/ Message

Enhance formatted messages for react-intl

Enhance formatted messages for react-intl

react-intl-enhanced-message

Enhance formatted messages as rich text with react-intl.

Installation

yarn add react-intl-enhanced-message

Following peer depepencies are required to be installed in your app:

  • react >= 16.3.2
  • react-intl >= 2.0.0

👉 Note:

If you need this to be picked up by babel-plugin-react-intl I suggest to install the fork @allthings/babel-plugin-react-intl as the original seems not to be maintained anymore.

With this you can use it like:

.babelrc

{
  "plugins": [
    ["@allthings/babel-plugin-react-intl", {
      "additionalComponentNames": {
        "react-intl-enhanced-message": ["FormattedEnhancedMessage"],
      },
    }]
  ]
}

Why?

This aims to solve this ongoing issue for react-intl: Rich text formatting and translations

The translator shouldn't need to worry about "email" is a hyperlink in the UI, and I don't want to limit support to just HTML

So…

  • do you use react-intl?
  • do you like rich text formatting for translated messages?
  • do you want this to be as easy as possible for the developer and the translator?

→ Then this library might be just right for you 🥳

However it's as simple as it gets and only makes simplest replacements of values. So there's no support for nested elements or other fancy stuff. (yet?)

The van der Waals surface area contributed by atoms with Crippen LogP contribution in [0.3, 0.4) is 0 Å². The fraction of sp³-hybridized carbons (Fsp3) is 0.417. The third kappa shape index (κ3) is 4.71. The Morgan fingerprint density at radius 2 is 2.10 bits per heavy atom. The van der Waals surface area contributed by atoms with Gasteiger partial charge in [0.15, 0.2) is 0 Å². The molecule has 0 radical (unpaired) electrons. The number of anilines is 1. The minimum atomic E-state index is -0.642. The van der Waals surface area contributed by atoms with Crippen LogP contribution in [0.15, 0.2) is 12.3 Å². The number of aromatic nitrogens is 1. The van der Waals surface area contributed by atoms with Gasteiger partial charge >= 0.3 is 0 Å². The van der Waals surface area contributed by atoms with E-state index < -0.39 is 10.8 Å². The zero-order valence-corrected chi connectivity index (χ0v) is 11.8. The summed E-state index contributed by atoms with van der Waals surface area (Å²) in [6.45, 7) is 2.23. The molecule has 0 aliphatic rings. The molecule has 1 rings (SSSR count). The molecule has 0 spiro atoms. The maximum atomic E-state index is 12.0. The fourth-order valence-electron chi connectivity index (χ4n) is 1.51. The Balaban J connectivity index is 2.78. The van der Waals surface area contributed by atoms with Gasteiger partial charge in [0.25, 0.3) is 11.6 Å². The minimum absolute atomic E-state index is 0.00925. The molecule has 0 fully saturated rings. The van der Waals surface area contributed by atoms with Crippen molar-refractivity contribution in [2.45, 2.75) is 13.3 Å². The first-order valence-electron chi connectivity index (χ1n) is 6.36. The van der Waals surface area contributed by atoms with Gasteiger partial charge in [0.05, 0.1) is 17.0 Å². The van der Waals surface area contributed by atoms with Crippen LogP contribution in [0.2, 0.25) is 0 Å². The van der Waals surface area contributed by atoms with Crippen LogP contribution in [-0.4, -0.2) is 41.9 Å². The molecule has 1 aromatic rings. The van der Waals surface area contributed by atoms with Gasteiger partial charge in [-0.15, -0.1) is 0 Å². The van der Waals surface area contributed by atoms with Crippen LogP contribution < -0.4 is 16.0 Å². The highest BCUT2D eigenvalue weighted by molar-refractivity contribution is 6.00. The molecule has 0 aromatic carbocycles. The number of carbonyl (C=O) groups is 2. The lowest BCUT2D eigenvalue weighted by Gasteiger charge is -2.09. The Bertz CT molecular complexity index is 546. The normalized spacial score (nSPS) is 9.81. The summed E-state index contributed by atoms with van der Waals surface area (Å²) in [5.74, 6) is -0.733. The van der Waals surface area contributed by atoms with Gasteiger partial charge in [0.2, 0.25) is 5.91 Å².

Usage

import { FormattedEnhancedMessage } from 'react-intl-enhanced-message'

const Component = () => (
  <FormattedEnhancedMessage
    id="greeting"
    defaultMessage="Hello <x:strong>{user}</x:strong>!"
    values={{ user: 'Dan' }}

    // enhancements in: 3, 2, 1…
    enhancers={{
      strong: user => <strong>{user}</strong>
    }}
  >
)

This will result in following HTML:

Hello <strong>Dan</strong>!

FormattedEnhancedMessage

This component accepts all properties as FormattedMessage from react-intl with the following exceptions:

  • children: Has no effect
  • tagName: Has no effect

However it adds following property:

  • enhancers: Expects an object

The translated messages can have HTML/JSX like 'tags' to indicate that the content should be replaced by an enhancer function.

As suggested in the linked issue, every tag starts with the namespace 'x', e.g. like <x:sth>.

To illustrate this, see the following example:

const enhancers = {
  // Will replace anything between <x:em> and </x:em>
  em: emphasized => <strong>{emphasized}</strong>,
  // Will replace anything between <x:italic> and </x:italic>
  italic: italic => <i>{italic}</i>,
}

const translation = `
Good <x:em>morning</x:em> <x:italic>Dan</x:italic>!
We hope you have a <x:em>beautiful</x:em> day so far.

<x:em><x:italic>Only the outer 'tag' would be replace correctly here.</x:italic></x:em>

<x:unknown>This will be left untouched as there is no enhancer registered for unknown.</x:unknown>
`

GitHub